Wondering how to get what you want? The secret to getting what you want and need is simple; here's how to get your needs met.


I’m here to tell you that the reason why you don’t get what you want is that you hold the key mistaken belief that the universe doesn’t want to give you what you want.

Fortunately, you aren’t alone in this mistaken belief. In fact, it’s the plague of many who work in sales, donation solicitation, and who struggle with the art of persuasion. Here’s how to overcome this idea and start getting what you want!

The Parable of the Jack

When you’re trying to get what you want, do you set yourself up with a mindset for success or failure?

To illustrate this point, I want to share the jack story initially told by comedian Danny Thomas. This story is a perfect example of how we get in the way with our mindset.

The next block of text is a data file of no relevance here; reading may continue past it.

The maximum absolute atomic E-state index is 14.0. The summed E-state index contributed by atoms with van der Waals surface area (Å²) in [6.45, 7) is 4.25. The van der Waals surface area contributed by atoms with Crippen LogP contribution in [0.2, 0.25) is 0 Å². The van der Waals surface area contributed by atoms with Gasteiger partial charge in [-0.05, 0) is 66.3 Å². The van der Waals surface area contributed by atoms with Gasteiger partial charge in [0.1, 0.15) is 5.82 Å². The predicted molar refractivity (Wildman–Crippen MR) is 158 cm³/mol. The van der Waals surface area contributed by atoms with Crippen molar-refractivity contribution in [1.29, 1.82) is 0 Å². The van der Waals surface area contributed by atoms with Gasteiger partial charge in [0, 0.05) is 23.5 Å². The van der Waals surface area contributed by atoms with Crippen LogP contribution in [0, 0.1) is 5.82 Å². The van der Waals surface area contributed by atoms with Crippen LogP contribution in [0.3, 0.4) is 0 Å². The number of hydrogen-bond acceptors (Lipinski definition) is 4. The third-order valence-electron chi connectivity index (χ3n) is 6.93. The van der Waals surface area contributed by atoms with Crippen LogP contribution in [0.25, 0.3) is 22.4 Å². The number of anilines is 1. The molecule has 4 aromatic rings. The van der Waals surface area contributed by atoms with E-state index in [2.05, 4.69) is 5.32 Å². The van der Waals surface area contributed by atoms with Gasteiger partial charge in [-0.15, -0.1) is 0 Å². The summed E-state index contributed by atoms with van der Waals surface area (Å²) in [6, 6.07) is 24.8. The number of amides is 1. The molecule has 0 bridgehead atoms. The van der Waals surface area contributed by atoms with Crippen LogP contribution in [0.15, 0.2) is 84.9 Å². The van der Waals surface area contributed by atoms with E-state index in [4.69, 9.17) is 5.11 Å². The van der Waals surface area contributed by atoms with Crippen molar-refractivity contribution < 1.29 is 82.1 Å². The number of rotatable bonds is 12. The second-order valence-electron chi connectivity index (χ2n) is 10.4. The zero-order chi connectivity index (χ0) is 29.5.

A traveling salesman is driving around on a desolate back road one night when he hears a thump. He realizes he, unfortunately, has a blown a tire. He gets out, gets in the trunk, and checks for a jack—but there’s nothing there.

He sighs to himself and decides he’s going to need to go on foot to the service station he passed a few miles back. Frustrated and tired, he starts walking down the road. As he walks, along his feet hurt, he’s annoyed with himself, and he starts talking to himself about the situation.

“I can’t believe this has happened! How much is this guy going to charge me for a jack rental at the service station? A couple of bucks?”